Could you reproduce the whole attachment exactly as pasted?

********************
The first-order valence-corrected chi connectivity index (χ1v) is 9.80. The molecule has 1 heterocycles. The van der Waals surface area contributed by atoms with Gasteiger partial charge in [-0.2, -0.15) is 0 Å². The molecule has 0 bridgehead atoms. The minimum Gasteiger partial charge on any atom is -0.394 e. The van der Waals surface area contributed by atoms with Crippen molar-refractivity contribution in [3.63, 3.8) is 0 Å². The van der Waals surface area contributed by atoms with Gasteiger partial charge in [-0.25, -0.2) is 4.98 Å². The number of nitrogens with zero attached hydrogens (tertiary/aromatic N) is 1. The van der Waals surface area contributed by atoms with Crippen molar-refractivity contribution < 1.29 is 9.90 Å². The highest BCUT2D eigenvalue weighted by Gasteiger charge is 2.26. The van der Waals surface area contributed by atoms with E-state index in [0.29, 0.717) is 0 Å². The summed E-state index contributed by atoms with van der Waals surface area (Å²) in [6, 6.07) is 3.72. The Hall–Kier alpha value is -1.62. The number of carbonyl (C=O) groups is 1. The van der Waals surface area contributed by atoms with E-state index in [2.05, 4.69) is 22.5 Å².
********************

The first-order valence-corrected chi connectivity index (χ1v) is 9.80. The molecule has 1 heterocycles. The van der Waals surface area contributed by atoms with Gasteiger partial charge in [-0.2, -0.15) is 0 Å². The molecule has 0 bridgehead atoms. The minimum Gasteiger partial charge on any atom is -0.394 e. The van der Waals surface area contributed by atoms with Crippen molar-refractivity contribution in [3.63, 3.8) is 0 Å². The van der Waals surface area contributed by atoms with Gasteiger partial charge in [-0.25, -0.2) is 4.98 Å². The number of nitrogens with zero attached hydrogens (tertiary/aromatic N) is 1. The van der Waals surface area contributed by atoms with Crippen molar-refractivity contribution < 1.29 is 9.90 Å². The highest BCUT2D eigenvalue weighted by Gasteiger charge is 2.26. The van der Waals surface area contributed by atoms with E-state index in [0.29, 0.717) is 0 Å². The summed E-state index contributed by atoms with van der Waals surface area (Å²) in [6, 6.07) is 3.72. The Hall–Kier alpha value is -1.62. The number of carbonyl (C=O) groups is 1. The van der Waals surface area contributed by atoms with E-state index in [2.05, 4.69) is 22.5 Å².